[326] The Pathology of TRI-Tech Leaflet Escape.

Marialuisa Valente, Mila Della Barbera, Annalisa Angelini, GianDomenico Cresce, Massimo Montisci, Gaetano Thiene. University of Padua, Medical School, Padova, Italy; San Bortolo Hospital, Vicenza, Italy

Background: The TRI-Tech valve is a low-profile mechanical bileaflet valve prosthesis with a rotating pivot system. Leaflet escape due to pivot fracture was reported and the implantation program interrupted worldwide. The fracture was ascribed to pivot height asymmetry.
Design: To assess whether the asymmetry was an isolated defect or intrinsic to other commercialized TRI-Tech valves, 3 TRI-Tech valves with leaflet dislodgement implanted in 3 patients (pts) two in aortic and one in mitral position and 150 unimplanted TRI-Tech valves, 19-31 mm in size, were studied. Both the pts with aortic escape died suddenly at 10 days and 39 months after surgery and the escaped emidisc was found in the thoracic aorta and in the left common iliac artery, respectively. The pt with mitral leaflet escape had a cardiogenic shock at 22 months, was successfully reoperated and the escaped leaflet was found in the left common iliac artery. Tab height and asymmetry measurement (Δ between tab heights from the leaflet base) was performed in all cases.
Results: In all the escaped discs one pivot disappeared, fractured at the base, thus explaining leaflet dislodgment from the hinge and its distal escape. Small thrombus deposition was observed within the hinge of the fractured tab in the aortic patient who died suddenly at 40 months from reoperation.The asymmetry was over 0.35 mm in all (0.55 and 0.40 mm in the aortic, and 0.46 in the mitral prostheses), and the fracture involved the lower tab in 2 and the higher tab in one. The asymmetry was observed in all unimplanted valves was less than 0.08 mm in 69 (46%), in between 0.08 and 0.20 in 66 (44%), 0.20 to 0.35 mm in 14 cases (9%), and over 0.35 mm in one case. Only in one out of 150 unimplanted valves the asymmetry was as high as observed in the fractured clinical valves.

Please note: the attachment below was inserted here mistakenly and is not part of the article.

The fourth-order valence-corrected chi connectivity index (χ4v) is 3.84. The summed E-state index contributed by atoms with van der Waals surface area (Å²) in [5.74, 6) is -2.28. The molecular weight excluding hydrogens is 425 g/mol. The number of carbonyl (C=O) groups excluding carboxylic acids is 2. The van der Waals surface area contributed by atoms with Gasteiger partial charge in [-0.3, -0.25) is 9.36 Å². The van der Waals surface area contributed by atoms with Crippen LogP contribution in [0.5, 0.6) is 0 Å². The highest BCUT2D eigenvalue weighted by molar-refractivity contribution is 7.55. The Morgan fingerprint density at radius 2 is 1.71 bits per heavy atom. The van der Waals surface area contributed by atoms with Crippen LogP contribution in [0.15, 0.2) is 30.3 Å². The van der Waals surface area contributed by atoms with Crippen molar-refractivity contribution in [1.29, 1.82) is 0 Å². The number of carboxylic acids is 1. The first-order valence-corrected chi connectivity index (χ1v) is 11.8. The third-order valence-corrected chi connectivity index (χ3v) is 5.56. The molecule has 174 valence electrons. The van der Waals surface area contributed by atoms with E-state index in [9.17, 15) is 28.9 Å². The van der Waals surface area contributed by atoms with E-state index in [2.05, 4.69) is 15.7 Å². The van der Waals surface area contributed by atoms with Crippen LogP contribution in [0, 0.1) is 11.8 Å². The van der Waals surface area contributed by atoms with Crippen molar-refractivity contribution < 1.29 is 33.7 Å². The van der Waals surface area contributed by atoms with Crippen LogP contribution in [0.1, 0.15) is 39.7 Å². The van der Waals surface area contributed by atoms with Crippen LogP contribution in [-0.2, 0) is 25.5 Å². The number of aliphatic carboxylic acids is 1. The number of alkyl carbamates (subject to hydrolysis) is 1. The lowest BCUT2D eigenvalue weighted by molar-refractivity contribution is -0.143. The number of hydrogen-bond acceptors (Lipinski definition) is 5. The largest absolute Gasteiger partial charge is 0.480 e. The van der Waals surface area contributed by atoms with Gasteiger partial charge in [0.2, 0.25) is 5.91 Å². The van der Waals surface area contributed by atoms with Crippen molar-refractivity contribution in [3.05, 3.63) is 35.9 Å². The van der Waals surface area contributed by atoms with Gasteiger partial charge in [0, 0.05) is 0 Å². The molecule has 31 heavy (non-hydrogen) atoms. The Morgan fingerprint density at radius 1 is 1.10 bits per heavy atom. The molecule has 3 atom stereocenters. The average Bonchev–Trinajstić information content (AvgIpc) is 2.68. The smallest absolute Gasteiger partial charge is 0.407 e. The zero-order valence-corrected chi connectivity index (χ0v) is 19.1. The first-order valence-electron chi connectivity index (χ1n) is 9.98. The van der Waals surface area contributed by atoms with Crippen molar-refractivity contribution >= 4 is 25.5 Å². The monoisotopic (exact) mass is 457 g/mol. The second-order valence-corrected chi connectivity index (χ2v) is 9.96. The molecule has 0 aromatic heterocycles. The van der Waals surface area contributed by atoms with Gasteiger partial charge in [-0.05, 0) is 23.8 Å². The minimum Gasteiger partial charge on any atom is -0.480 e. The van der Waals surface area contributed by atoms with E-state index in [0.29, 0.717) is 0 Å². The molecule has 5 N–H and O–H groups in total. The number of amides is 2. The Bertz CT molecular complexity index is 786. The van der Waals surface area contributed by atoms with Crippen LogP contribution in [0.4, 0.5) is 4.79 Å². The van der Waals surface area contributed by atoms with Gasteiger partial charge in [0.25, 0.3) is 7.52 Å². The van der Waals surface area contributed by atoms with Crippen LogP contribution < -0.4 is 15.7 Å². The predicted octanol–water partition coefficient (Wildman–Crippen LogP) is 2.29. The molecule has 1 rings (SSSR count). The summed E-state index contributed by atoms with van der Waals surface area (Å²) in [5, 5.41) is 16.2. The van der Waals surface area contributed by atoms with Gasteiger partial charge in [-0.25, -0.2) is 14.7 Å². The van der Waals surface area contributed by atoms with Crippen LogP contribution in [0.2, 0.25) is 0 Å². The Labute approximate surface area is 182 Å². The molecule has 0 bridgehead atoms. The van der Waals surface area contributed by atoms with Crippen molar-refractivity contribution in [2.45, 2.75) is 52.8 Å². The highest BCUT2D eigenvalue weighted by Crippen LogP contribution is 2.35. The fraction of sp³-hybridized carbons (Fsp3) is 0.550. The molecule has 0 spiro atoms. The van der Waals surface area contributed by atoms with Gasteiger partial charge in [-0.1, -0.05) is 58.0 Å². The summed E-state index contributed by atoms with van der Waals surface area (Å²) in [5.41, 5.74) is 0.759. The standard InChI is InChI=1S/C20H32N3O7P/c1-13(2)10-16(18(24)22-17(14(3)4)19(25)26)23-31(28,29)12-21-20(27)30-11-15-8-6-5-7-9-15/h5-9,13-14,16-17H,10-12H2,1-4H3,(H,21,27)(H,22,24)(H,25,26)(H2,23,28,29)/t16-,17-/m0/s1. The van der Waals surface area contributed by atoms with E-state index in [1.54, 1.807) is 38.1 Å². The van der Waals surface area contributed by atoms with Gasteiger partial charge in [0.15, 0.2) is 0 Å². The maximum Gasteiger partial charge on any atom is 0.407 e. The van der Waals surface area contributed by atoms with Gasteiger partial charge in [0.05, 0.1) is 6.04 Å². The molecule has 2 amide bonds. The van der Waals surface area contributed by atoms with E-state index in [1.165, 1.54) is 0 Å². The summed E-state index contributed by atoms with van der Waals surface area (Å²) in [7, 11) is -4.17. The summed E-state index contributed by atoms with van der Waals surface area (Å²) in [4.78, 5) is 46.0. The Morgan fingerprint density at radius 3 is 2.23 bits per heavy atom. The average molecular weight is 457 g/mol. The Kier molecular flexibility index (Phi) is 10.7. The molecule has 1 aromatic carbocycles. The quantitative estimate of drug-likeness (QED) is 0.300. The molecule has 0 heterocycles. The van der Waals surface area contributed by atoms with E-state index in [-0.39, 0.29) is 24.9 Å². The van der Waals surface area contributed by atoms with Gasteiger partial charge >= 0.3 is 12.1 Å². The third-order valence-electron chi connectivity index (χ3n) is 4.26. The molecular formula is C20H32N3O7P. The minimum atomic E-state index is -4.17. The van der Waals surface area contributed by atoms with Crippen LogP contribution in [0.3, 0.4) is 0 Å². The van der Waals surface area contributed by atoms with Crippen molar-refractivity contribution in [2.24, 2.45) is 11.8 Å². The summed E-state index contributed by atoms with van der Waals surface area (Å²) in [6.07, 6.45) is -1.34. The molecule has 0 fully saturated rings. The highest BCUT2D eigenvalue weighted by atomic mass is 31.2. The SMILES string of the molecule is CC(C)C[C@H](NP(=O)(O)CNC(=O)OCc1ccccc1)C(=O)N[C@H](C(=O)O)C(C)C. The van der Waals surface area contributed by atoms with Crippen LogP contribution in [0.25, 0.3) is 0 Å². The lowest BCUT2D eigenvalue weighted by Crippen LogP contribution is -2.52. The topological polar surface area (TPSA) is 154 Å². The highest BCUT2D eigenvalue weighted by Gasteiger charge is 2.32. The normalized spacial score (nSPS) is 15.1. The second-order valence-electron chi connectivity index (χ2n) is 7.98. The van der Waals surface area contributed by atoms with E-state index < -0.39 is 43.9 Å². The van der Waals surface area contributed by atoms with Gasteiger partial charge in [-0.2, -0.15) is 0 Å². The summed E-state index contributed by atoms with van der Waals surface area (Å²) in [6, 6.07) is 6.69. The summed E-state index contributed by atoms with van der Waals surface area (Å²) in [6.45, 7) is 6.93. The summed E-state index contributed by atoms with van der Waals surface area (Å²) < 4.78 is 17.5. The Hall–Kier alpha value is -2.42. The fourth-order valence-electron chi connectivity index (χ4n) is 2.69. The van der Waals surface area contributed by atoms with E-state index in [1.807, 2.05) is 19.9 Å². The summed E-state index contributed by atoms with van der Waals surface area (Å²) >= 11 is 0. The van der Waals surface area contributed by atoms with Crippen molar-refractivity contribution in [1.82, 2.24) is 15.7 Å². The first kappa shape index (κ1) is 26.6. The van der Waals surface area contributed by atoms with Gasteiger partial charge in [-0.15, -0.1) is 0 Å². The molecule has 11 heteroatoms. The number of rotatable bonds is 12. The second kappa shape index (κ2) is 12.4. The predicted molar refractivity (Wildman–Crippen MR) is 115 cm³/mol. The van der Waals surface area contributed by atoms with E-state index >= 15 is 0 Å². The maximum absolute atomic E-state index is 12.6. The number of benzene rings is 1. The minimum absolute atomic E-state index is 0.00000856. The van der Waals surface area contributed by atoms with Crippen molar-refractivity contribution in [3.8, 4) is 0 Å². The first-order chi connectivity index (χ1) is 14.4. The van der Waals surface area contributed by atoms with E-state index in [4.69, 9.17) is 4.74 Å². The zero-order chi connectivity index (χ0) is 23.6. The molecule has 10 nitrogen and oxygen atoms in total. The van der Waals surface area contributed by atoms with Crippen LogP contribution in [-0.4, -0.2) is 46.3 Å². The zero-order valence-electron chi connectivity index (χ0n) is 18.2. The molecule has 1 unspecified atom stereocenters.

Conclusions: Asymmetry was present in all unimplanted valves, however, in only one device it was of such size as observed in failing devices. This means that pivot fracture occurred when the height asymmetry was particularly severe. The more the asymmetry the early the fracture occurrence. Pivot rupture with leaflet escape was rarely reported in other valve models. The TRI-Tech quality control did not foresee pivot symmetry check. Since tolerance for pivot asymmetry is unknown and risk of rupture unpredictable, interruption of implant program with prophylactic replacement of implanted TRI-Tech valve was judicious.
Category: Cardiovascular

Wednesday, March 2, 2011 1:00 PM

Poster Session VI # 39, Wednesday Afternoon


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